Wednesday, February 6, 2013

Stolen Innocence - Elissa Wall

Stolen Innocence is another one of those books I picked up on a second hand spree while in Michigan over Christmas.  I have always had an interest in the FLDS, but have never read much about them.  When I saw this first hand account of Elissa Wall, whose testimony helped to convict Warren Jeffs, priced at only a couple of dollars, I could not turn it down.

Members of the FLDS community answer to "the prophet."  From 1986-2002, Rulan Jeffs led the church as the prophet.  Upon his death, his son, Warren Jeffs, assumed command and eventually declared himself to be the new prophet.  The community, which resides in several isolated communities in the Western United States and Canada, broke off from the mainline Mormon church when they outlawed polygamy in the early 1900s.  Polygamy has remained an important tenant of the increasingly strict FLDS community.

Though polygamy is illegal in its own right, the practice of marrying multiple wives is not the main problem within the FLDS church.  Rather, the symptoms of polygamy are what have gotten law enforcement involved.  Those who escape the community, such as Wall, report abusive home situations, child brides, and separation of families, among other things.

I found Wall's account fascinating.  She grew up in the center of the FLDS community.  She attended Warren Jeffs's school and two of her sisters were married to his Rulan Jeffs until he passed away.  Wall's family was separated multiple times throughout her childhood.  Eventually, she, along with her mother and other siblings, were given to another elder within the church and made a part of his family.  Wall's father was no longer considered to be related to them in any way.  At 14, her new "father" and Warren Jeffs forced Wall to marry her first cousin, an 18-year-old with whom she did not get along.  At the time of her marriage, Wall knew literally nothing about sex.  Within the FLDS community, the word sex and any discussion of it is nonexistent.  When her new husband began exercising his "martial right," Wall was confused and scared and most definitely non-consenting.  Keep in mind, she had barely reached her teenage years.  Despite repeated complaints and requests to be taken out of her marriage, Jeffs continued to demand that Wall "keep sweet" and submit to her husband.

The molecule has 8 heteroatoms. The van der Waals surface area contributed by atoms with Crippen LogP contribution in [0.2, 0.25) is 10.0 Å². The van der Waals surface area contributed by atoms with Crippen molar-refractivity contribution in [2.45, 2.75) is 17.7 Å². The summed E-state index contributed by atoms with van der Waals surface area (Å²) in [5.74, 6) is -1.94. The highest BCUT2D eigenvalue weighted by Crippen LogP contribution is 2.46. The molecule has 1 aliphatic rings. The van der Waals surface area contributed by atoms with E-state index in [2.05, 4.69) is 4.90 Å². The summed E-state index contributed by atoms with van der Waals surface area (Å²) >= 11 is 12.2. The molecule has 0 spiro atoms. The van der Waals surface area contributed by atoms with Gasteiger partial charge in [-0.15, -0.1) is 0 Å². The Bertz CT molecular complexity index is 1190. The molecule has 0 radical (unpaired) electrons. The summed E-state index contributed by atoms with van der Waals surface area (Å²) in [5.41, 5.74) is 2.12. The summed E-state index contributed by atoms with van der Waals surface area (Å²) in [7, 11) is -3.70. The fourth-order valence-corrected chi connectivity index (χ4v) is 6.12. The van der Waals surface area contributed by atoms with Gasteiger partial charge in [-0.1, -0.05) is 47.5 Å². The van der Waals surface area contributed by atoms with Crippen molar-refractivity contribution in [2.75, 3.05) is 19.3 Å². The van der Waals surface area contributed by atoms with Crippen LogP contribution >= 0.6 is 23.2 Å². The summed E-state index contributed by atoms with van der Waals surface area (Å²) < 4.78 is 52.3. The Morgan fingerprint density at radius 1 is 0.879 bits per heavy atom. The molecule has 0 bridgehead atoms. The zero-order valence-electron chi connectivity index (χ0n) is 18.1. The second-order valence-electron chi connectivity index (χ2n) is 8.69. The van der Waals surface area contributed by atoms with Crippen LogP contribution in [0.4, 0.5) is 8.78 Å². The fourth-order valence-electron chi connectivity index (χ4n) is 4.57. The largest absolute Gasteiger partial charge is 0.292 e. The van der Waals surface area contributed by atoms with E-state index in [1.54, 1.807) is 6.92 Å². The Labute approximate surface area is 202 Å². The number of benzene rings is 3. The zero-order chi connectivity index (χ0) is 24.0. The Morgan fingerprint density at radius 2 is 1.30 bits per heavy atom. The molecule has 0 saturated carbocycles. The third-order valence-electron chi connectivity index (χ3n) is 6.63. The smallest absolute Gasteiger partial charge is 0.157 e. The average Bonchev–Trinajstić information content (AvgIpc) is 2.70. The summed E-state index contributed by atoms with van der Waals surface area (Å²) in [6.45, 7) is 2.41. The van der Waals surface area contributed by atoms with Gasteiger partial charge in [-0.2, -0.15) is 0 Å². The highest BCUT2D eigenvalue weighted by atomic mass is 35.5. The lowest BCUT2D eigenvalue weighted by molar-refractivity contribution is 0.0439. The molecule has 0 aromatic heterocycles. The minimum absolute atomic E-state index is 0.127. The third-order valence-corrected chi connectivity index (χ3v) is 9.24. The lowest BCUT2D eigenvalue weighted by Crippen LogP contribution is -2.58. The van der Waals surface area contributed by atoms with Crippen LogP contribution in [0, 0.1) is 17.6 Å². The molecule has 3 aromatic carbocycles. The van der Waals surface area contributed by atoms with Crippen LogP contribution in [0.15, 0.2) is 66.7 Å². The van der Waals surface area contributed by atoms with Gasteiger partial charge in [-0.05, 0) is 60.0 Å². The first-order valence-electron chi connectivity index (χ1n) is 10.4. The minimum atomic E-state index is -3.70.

After several years and multiple failed pregnancies, Wall eventually escaped the FLDS community with the assistance of some already-escaped siblings and a newfound lover.  Wall went on to testify against Jeffs in the trial that would put him in prison.  The jury found Jeffs guilty of rape as an accomplice because of his knowledge about Wall's marital life and abuse.

I find it hard to accept that scenarios like this take place in the United States.  Of course, Wall's story is not an isolated incident.  Many others who have escaped the FLDS have written their memoirs, like Wall.  Their experiences in the FLDS give them no frame of reference with which to face the "real world."  They enter society with very little education or preparation to live independently.  This growing group of people need support and counseling to help them make the transition, yet that is often unavailable apart from fellow escapees.  The realization that this group of people in our country not only exists, but desperately needs help, is sobering.

Pages: 464
Date Completed: January 22, 2013

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